It is a plain text file ordered into sections and subsections. Important sections are Files, InputDevice, Monitor, Modes, Screen, Device, and ServerLayout.
Sections can appear in any order and there may be more than one section of each kind, for example, if you have more than one monitor, say a video projector and an onboard LCD of a notebook.
The Monitor sections are for the physical displaying devices, the Screen sections are for the logical displays, so you can have two monitors displaying the same content or entirely different information.
The option "SWCursor" in the Device section for example controls whether the mouse pointer is mirrored on an external monitor or suppressed.
On typical Unix-like systems the file often is found in /etc/X11 and a log file is in /var/log, typically named XFree86.0.log for the last start of X and XFree86.0.log.old for the previous one.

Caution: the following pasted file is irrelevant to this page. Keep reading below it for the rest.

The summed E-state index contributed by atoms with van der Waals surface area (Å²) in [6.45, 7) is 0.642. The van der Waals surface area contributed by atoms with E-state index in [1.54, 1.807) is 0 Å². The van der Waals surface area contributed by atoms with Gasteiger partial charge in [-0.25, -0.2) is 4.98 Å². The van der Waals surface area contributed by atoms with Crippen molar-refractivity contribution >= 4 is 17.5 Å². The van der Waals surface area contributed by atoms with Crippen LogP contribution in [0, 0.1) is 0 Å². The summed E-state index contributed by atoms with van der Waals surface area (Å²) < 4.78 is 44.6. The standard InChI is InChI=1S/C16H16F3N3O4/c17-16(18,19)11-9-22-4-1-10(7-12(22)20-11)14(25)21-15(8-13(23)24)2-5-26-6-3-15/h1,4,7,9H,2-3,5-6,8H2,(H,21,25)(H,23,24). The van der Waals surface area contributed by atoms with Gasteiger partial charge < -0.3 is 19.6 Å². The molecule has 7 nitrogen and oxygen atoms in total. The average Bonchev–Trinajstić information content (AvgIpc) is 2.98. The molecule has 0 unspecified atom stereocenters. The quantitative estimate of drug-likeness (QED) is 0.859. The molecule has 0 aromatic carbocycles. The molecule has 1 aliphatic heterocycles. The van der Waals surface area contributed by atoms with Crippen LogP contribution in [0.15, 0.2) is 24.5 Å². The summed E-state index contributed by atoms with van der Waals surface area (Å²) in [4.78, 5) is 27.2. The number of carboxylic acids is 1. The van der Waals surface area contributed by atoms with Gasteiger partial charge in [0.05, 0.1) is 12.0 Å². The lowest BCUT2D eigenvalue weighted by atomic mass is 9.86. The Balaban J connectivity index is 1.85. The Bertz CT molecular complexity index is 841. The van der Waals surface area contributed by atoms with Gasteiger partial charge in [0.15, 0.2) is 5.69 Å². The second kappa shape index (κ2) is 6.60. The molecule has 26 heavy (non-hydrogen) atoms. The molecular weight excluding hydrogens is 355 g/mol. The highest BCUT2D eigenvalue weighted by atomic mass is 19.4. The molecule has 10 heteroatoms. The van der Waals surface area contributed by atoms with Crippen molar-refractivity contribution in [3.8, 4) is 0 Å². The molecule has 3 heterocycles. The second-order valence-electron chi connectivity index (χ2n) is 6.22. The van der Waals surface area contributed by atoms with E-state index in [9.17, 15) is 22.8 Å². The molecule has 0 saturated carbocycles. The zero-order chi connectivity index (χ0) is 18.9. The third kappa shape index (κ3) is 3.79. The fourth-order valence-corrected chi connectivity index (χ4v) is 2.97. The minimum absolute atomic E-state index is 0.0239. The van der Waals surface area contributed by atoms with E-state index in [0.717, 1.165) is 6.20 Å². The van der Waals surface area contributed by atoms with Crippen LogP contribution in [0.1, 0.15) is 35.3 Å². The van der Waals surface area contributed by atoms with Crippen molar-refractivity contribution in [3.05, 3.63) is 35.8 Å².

Inappropriate editing of this file may result in a black or illegible screen or might even damage the monitor, especially if it is a CRT. The user should be able to operate the system through console mode (i.e. "text mode") when configuring X, as X might fail to start due to an invalid configuration leaving the user with merely the CLI.
In the X.org Server fork of the XFree86 project, the file is called xorg.conf, but the specification is nearly identical. The X.org Server tries, however, to autoconfigure as much as possible with the aim of making xorg.conf unnecessary in the greatest proportion of cases.